Dilek Kurban

Europe as an Agent of Change

The Role of the European Court of Human Rights and the EU in Turkey’s Kurdish Policies

SWP Research Paper 2014/RP 09, October 2014, 30 Pages

Notwithstanding the ongoing negotiations between the PKK and the government, the crux of Turkey’s Kurdish issue remains the structural inequalities against the Kurds, which are deeply rooted in an anti-democratic politico-legal regime.

Certainly, Turkey has come a long way in acknowledging the Kurdish issue and taking steps to address the Kurds’ demands for equality and the rule of law. Once banned from speaking their language, Kurds can now use it to attain a university education. The Kurdish region is no longer governed by a state of emergency, nor are Kurdish civilians disappearing under detention. There is no doubt that the European Court of Human Rights and the European Union have played an indispensable role in this transition.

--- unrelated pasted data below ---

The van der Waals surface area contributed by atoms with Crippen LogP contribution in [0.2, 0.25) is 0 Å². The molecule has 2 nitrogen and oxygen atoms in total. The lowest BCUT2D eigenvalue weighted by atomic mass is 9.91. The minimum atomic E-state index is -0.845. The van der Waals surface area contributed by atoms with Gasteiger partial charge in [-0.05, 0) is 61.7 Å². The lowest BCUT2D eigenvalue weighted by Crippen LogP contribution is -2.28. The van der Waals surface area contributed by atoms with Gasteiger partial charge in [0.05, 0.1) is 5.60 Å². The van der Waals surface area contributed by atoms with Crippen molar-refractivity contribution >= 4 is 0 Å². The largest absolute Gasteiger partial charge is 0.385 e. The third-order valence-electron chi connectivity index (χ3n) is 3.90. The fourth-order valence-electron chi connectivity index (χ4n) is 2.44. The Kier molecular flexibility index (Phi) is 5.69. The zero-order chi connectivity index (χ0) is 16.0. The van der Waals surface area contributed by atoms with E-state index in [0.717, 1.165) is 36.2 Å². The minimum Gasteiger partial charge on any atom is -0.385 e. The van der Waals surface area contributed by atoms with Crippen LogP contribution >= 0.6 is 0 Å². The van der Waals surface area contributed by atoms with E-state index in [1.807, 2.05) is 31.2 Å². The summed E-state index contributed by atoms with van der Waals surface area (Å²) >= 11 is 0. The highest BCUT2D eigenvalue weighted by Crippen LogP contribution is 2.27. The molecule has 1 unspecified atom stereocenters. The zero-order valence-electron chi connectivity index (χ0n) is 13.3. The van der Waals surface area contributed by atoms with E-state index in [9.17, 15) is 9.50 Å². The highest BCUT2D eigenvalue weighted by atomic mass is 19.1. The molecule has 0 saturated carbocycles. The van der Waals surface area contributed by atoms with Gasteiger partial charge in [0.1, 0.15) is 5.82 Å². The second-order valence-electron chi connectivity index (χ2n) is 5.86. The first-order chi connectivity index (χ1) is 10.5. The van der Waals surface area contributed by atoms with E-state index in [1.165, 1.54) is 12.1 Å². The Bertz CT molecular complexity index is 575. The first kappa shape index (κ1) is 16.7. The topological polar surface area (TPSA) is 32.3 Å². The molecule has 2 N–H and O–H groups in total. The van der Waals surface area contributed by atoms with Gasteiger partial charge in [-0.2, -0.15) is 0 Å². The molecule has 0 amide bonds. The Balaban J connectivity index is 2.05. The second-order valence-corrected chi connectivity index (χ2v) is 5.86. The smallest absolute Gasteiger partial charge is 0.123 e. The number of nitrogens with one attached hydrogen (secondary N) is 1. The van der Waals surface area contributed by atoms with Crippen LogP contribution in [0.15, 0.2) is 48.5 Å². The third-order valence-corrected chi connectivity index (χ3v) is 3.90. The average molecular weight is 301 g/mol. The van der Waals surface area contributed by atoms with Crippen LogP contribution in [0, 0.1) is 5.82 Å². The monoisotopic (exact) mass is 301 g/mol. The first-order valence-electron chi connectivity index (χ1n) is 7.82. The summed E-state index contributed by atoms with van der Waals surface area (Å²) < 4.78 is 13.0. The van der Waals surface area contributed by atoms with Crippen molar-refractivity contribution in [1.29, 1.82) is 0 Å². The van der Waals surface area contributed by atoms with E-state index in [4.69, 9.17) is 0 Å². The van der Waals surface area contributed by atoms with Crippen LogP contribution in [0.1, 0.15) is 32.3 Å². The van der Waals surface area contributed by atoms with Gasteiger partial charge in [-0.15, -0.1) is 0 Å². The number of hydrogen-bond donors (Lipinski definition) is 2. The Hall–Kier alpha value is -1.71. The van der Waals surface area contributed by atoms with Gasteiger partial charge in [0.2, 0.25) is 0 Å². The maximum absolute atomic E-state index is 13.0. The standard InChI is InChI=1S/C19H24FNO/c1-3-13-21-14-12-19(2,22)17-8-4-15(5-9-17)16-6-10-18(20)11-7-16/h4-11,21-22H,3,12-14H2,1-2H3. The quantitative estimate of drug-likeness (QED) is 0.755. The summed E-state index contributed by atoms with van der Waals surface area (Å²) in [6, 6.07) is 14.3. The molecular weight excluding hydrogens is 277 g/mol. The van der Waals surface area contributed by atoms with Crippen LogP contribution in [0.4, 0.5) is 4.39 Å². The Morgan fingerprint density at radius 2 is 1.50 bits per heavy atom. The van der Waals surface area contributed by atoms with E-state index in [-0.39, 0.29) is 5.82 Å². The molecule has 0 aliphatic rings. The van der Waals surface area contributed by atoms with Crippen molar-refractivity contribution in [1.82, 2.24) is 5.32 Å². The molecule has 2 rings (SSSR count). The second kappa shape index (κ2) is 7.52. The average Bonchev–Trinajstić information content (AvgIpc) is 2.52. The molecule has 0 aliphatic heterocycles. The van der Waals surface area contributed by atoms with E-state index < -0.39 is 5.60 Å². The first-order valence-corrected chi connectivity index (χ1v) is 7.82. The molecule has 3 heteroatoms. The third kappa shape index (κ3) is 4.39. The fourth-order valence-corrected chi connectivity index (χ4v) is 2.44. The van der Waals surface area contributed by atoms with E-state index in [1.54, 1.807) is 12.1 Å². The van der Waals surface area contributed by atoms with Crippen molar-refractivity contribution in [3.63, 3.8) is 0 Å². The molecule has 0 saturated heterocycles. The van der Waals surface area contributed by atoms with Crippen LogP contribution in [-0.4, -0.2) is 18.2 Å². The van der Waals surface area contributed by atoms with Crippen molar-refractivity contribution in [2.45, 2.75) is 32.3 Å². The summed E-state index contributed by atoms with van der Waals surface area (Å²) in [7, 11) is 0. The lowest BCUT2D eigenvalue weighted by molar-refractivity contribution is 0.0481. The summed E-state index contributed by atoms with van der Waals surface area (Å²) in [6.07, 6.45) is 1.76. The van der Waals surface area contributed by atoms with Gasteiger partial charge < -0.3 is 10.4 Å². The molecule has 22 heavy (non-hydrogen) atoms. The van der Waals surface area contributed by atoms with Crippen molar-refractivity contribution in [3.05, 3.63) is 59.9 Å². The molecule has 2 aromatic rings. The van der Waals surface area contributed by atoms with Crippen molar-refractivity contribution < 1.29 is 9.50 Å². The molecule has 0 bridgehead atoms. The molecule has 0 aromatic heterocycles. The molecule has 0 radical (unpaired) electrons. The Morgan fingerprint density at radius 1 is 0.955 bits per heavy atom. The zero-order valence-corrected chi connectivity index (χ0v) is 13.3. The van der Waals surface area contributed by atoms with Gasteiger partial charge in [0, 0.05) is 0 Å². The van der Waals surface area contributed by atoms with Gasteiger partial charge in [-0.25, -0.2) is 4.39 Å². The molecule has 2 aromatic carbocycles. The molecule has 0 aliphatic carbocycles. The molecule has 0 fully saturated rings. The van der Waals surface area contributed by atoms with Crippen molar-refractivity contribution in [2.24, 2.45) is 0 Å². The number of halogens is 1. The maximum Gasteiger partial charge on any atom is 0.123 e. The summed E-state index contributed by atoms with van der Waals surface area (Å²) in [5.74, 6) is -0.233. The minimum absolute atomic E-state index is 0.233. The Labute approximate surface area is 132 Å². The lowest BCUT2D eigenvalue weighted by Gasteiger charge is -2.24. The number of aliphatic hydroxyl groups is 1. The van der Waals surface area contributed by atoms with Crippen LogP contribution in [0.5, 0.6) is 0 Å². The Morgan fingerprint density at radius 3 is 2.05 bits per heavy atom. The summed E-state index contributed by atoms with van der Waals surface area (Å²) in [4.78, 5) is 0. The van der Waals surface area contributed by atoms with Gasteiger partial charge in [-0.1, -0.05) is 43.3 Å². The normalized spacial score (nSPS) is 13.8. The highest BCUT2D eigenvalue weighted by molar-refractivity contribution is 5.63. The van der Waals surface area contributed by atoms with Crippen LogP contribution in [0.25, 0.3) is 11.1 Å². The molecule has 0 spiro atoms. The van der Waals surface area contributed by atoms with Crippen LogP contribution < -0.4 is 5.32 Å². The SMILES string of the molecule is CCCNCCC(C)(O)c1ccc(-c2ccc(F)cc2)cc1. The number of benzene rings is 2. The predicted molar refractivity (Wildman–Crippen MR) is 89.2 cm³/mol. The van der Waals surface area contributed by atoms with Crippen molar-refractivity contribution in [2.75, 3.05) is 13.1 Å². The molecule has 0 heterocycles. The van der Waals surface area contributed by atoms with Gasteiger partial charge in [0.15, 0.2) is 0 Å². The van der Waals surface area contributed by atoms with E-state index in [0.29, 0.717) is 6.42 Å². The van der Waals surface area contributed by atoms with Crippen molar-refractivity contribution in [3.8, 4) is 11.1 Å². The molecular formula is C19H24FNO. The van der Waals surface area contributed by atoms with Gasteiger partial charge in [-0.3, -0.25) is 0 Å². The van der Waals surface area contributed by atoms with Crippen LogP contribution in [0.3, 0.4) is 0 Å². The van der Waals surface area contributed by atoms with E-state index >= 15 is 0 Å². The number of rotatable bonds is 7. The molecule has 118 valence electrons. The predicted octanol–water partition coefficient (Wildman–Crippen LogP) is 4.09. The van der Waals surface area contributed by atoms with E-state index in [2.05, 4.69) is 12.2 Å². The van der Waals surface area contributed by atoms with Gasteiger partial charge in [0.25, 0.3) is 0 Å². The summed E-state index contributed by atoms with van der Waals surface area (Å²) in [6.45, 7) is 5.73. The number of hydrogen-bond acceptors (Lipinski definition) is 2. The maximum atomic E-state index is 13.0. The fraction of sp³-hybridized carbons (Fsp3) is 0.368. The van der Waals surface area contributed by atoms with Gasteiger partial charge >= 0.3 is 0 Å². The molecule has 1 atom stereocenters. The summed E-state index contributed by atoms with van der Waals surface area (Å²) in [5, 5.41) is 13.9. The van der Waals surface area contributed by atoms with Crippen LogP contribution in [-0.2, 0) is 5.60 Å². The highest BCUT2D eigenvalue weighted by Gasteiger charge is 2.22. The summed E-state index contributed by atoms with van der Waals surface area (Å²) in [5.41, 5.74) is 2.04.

However, European institutions’ engagement in the Kurdish issue has not always been coherent, while their impact on Turkey’s policies has been limited, and at times negative, particularly in the post-9/11 context. Their uncritical oversight has facilitated Turkey’s reluctance to undertake structural reforms to bring an end to the selective prosecution of Kurdish politicians, the criminalisation of non-violent advocacy of enhanced rights for the Kurds, the armament of civilians in the Kurdish region and the impunity of state officials who commit human rights violations.

Recent developments in Turkey have shown, once again, that a genuine democratic transition will only be possible with the coherent, continuous and critical engagement of European institutions in the Kurdish issue.